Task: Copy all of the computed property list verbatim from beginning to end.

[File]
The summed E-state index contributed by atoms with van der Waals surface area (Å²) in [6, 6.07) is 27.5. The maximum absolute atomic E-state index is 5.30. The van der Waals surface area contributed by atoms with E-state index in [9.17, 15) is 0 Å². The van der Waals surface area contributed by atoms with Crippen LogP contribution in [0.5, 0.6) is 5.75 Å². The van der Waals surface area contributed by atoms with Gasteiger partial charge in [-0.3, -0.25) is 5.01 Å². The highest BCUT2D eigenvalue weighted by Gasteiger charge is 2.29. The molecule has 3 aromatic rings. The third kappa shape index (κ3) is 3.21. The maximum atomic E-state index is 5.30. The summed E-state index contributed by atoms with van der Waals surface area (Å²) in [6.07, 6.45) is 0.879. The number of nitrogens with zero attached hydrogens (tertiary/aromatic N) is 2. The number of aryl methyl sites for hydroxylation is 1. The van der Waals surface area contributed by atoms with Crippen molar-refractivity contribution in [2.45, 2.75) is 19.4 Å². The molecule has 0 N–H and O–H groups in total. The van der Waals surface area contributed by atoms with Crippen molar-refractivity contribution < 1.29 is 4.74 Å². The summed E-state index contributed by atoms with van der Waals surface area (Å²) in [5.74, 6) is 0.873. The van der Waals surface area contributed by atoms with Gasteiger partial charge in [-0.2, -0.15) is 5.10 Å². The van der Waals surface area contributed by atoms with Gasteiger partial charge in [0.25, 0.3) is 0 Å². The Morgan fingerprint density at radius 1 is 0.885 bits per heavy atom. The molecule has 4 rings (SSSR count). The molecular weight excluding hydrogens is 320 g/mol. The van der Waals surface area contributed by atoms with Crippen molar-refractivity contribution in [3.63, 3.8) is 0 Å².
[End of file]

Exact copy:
The summed E-state index contributed by atoms with van der Waals surface area (Å²) in [6, 6.07) is 27.5. The maximum absolute atomic E-state index is 5.30. The van der Waals surface area contributed by atoms with E-state index in [9.17, 15) is 0 Å². The van der Waals surface area contributed by atoms with Crippen LogP contribution in [0.5, 0.6) is 5.75 Å². The van der Waals surface area contributed by atoms with Gasteiger partial charge in [-0.3, -0.25) is 5.01 Å². The highest BCUT2D eigenvalue weighted by Gasteiger charge is 2.29. The molecule has 3 aromatic rings. The third kappa shape index (κ3) is 3.21. The maximum atomic E-state index is 5.30. The summed E-state index contributed by atoms with van der Waals surface area (Å²) in [6.07, 6.45) is 0.879. The number of nitrogens with zero attached hydrogens (tertiary/aromatic N) is 2. The number of aryl methyl sites for hydroxylation is 1. The van der Waals surface area contributed by atoms with Crippen molar-refractivity contribution in [2.45, 2.75) is 19.4 Å². The molecule has 0 N–H and O–H groups in total. The van der Waals surface area contributed by atoms with Crippen molar-refractivity contribution < 1.29 is 4.74 Å². The summed E-state index contributed by atoms with van der Waals surface area (Å²) in [5.74, 6) is 0.873. The van der Waals surface area contributed by atoms with Gasteiger partial charge in [-0.2, -0.15) is 5.10 Å². The van der Waals surface area contributed by atoms with Gasteiger partial charge in [0.25, 0.3) is 0 Å². The Morgan fingerprint density at radius 1 is 0.885 bits per heavy atom. The molecule has 4 rings (SSSR count). The molecular weight excluding hydrogens is 320 g/mol. The van der Waals surface area contributed by atoms with Crippen molar-refractivity contribution in [3.63, 3.8) is 0 Å².